Social business has jumped in importance to virtually every industry polled in a recent MIT Sloan Management survey, proof that it's no longer a fad, and pointing to the myriad of ways organizations are defining and implementing it.
Tech + Media Driving Adoption
Not surprisingly, tech and media are the two industries placing the most value on social business, but the energy and utility industry saw a noteworthy increase in the perceived importance of social business. When asked in 2011 how to rank social business in their organization on a five point scale, with important being the highest ranking, just 7% of energy and utilities responded it was important.
In 2012, that number rocketed all the way up to 29%, an increase that could be directly related to how many people are tweeting and Facebooking their utility companies. A Pike Research study cited in the report found an estimated 57 million customers around the world used social media to communicate with utilities in 2011. The same study predicted that number to swell up to 624 million by the end of 2017.
That's quite a prediction, but really just one stat among many in the Social Business: Shifting Out of First Gear research report from the MIT Sloan Management Review in conjunction with Deloitte. In the report, social business encapsulates social media usage, internal collaboration tools and social marketing technologies, so it's a broad swath of vendors and capabilities.
We generally are a bit more specific when we talk about social business at CMSWire. We mostly define it as internal collaboration tools, the kinds of technology that allow business workflows to be more dynamic. Using those kinds of tools simply keeps much of the day to day information exchanges between workplace teams in one place, and perhaps just as importantly, out of email.
It is, however, understandable this report bundles them all together. With that understanding in mind, we can take a closer look at how it defines maturity, and the drivers and struggles of social business.
Market Drivers + Strugglers
One of the most often quoted studies in the last year was a McKinsey report on the social economy, and it appears once again in the MIT report. Social's value, according to McKinsey, could be worth upwards of US$ 1 trillion for the consumer packaged goods, consumer financial services, professional services and advanced manufacturing industries.
McKinsey, like MIT, took a broad look at social technology in its report, and it included social marketing and enterprise collaboration tools among them. MIT identifies these findings as one of the market drivers in its report, but also zoomed in on two other segments. Social marketing and enterprise collaboration are two segments that are driving social business growth, but not for the same reasons. Social marketing, for example, is a rapidly changing field, and the market leaders there could be completely different in just two years.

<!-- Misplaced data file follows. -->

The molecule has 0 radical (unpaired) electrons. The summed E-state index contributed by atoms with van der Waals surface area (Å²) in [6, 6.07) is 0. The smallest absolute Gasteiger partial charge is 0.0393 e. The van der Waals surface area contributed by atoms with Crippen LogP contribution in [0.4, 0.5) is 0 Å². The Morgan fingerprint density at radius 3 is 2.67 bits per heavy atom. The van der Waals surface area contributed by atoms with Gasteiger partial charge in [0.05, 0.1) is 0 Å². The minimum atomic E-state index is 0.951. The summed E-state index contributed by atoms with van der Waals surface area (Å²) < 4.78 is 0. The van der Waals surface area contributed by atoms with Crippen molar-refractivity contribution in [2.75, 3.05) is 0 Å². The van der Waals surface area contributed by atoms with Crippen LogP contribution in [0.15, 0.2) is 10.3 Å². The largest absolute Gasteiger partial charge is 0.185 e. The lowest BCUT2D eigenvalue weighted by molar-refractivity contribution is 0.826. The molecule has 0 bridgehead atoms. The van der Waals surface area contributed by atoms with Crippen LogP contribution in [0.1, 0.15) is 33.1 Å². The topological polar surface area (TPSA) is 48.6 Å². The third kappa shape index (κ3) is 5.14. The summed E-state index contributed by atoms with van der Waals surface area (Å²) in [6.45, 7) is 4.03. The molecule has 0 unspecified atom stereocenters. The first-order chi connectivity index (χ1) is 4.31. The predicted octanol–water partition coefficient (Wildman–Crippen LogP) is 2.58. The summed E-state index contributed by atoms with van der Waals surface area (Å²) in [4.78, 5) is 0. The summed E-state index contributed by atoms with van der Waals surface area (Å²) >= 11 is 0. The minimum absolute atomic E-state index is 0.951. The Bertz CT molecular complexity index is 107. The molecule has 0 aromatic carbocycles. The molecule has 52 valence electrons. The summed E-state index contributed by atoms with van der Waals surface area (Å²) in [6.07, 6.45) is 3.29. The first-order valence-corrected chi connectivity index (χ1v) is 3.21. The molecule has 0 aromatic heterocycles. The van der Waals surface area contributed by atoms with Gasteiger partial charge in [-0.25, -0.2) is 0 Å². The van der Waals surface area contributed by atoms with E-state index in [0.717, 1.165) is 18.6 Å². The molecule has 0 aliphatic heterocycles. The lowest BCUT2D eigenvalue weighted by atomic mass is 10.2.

On the enterprise collaboration side, indeed there are billions of dollars to be made, and analysts at Gartner have predicted that market to hit US$ 2 billion by 2016. Perhaps one of the biggest reasons social is becoming increasingly accepted is its use across generations. It's no longer just young adults and millennials that are widely using the tools, with 70% of the baby boomer generation saying social is a powerful tool to interact with friends.
The bad news is many companies are still not at all sold on social's benefits. 28% of respondents cited lack of an overall social business strategy as the reason they weren't progressing on social. 26% cited lack of a proven business case, and 21% said the reason was lack of a strong value proposition. Those last two are similar, of course, but MIT clearly felt they was enough variance in there to break it out that way.
Although many organizations roll out social business initiatives that ultimately fail, it's important to see social tools not as just another app, the report found. It's really a fundamental reshaping of how business is done.
Dell Case Study
MIT took a close look at Dell in this report, and it turns out Dell has been working on many social business initiatives over the last half decade, many of them with the support of senior executives. It started with a corporate blog, and Dell's social tools have matured enough to the point it even offers consulting services to other companies who want to do the same.
Dell's social strategy includes marketing, but also tools for listening to customers on social media. Since 2012, the company has been using tools that help it analyze huge amounts of data on conversations about Dell, its competitors and specific technologies.
All of this has been done under the guise of CEO Michael Dell, a component that should not be overlooked. Organizations often need a social champion at the executive level, and in this case, it has allowed Dell to shift its social policies to more centralized place in the company.
MIT produced a detailed report here, so in part two of our coverage, we're going to focus on the next steps businesses need to take to get social into marketing, customer service, operations and recruitment.